Employers will do good to not only invest in technology that supports this — but also need to be aware this is a completely different work culture. And that their talent is not only available around the corner. Also, there’s a major opportunity for the “sleepy towns”.

The choice as to whether or not a young person should pursue a college degree was once a “no-brainer”. But with the existence of many high profile millionaires (and billionaires) who did not earn degrees, as well as the fact that many graduates are saddled with crushing student loan debt and unable to find jobs it has become a much more complex question. What advice would you give to young adults considering whether or not to go to college?

It depends where you are looking for a first job and what your requirements are. I actually left university at the worst possible time to find work. I spent one whole year working two or three jobs (one low-paid wage job and one no-paid trainee job) just to give me the edge over others. And in the end, I was willing to move fairly far away from where my roots were to get my first job.

I’ve seen many students come by that were applying for a traineeship for my company, but their assumptions on salary and requirements were very unrealistic. If you got the brains — go study your ass off, but in the end, you need to love what you do else you won’t succeed anywhere. And you don’t have to get all degrees at once you know, you’ll be learning your whole life anyway.

Despite the doom and gloom predictions, there are, and likely still will be, jobs available. How do you see job seekers having to change their approaches to finding not only employment but employment that fits their talents and interests?

Yes, completely agree. As I said you will have to be creative and lower your initial expectations. But if you do want to be successful in your field of study also stay focused and try to get an edge over others applying for that job. Another option is to start entrepreneurs. Time hasn’t been better to start your own business. But also, for running your business you need to have some business essentials down. There are many startup hubs that provide easy access to business knowledge and can support you in setting up your business. But only you can make it successful.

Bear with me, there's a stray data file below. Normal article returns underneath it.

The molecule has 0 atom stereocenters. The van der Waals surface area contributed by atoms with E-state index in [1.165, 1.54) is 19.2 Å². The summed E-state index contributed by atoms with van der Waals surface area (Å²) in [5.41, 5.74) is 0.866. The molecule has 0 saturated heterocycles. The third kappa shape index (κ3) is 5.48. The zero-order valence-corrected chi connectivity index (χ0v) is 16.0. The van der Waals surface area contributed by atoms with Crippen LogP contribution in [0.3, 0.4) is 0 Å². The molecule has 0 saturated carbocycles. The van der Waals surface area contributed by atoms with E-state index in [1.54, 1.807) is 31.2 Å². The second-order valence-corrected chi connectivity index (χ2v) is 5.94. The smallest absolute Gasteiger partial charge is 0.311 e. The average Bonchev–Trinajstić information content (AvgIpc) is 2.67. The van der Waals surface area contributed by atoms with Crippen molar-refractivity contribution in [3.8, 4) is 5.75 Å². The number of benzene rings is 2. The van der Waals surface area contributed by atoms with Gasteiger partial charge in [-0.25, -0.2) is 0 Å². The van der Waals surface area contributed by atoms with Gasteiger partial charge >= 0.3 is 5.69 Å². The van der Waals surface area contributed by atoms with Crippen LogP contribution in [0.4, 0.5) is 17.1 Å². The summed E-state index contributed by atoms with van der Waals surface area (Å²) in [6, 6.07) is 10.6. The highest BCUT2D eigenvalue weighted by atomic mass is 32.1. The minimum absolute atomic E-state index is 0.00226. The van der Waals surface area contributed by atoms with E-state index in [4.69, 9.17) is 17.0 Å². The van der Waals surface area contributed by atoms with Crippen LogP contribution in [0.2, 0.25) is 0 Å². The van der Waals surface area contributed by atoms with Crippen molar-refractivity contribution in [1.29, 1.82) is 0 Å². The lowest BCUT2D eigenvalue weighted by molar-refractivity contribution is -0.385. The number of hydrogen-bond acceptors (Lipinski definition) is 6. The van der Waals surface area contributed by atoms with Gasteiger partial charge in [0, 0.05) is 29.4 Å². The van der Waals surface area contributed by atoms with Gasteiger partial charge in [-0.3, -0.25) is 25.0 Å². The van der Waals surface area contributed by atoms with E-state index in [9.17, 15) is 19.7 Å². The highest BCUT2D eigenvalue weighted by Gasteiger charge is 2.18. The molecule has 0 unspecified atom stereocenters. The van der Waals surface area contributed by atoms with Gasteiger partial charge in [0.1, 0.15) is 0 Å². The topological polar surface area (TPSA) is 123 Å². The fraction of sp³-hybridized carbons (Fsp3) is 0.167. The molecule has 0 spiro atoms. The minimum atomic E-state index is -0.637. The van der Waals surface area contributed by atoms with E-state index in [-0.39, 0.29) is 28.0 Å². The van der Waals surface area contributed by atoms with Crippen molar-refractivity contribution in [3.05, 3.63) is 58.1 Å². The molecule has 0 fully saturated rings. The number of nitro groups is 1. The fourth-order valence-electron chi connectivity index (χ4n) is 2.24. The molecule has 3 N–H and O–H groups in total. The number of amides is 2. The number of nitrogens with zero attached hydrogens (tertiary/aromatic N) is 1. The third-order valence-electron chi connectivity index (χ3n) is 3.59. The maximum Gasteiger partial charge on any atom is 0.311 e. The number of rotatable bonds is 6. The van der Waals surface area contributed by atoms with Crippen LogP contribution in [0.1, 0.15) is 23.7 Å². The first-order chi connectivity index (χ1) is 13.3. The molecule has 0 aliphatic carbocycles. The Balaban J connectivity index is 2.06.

The statistics of artificial intelligence and automation eliminating millions of jobs appear frightening to some. For example, Walmart aims to eliminate cashiers altogether and Dominos is instituting pizza delivery via driverless vehicles. How should people plan their careers such that they can hedge their bets against being replaced by automation or robots?

People still need to plan, code, support or override these automated services. These don’t keep running without issues forever. Trust me. This is what happens when we innovate and make progress, old jobs will disappear new jobs will be created.

Technological advances and pandemic restrictions hastened the move to working from home. Do you see this trend continuing? Why or why not?

Absolutely. As I said people will no longer need to live close to where they work, and they no longer want to. Young people find life fulfillment goals important and are looking for a better work-life balance. What people say about working from home adversely affecting your work-life balance — just a myth. As there are more myths surrounding remote work policies.

What societal changes do you foresee as necessary to support the fundamental changes to work?

I currently see large cities or metros still competing heavily promoting their city as the best places to work and live. They’re especially keen on pointing to startup and technology hubs within their boundaries, the benefits of great educational resources, and big-name employers.

But the truth is — there is also something as an overheated housing market as the pressure on cities for living accommodation increases. Overcrowded green spaces and outdoor facilities. All symptoms adversely affect newcomers to settle in large metropoles while opportunity towards technology-driven employment gives people the freedom to work from anywhere.

Looking at my business — we are completely remote (no brick and beam office) and work with global talent, as we were not able to find the talent we needed locally. As I am assuming more businesses (like ours) are more easily finding the way to global talent and are using the opportunities that come with setting up your business remotely.

I would assume cities and technology hubs for instance could do better to support this globalization trend, instead of focusing on selling local talent locally and supporting physical long-term moves of businesses to their cities.

Slowly there are towns campaigning to attract those remote workers — seeing they actually can compete with the big cities. They’ve made their initial “sleepy and slow” into a selling point.

What changes do you think will be the most difficult for employers to accept? What changes do you think will be the most difficult for employees to accept?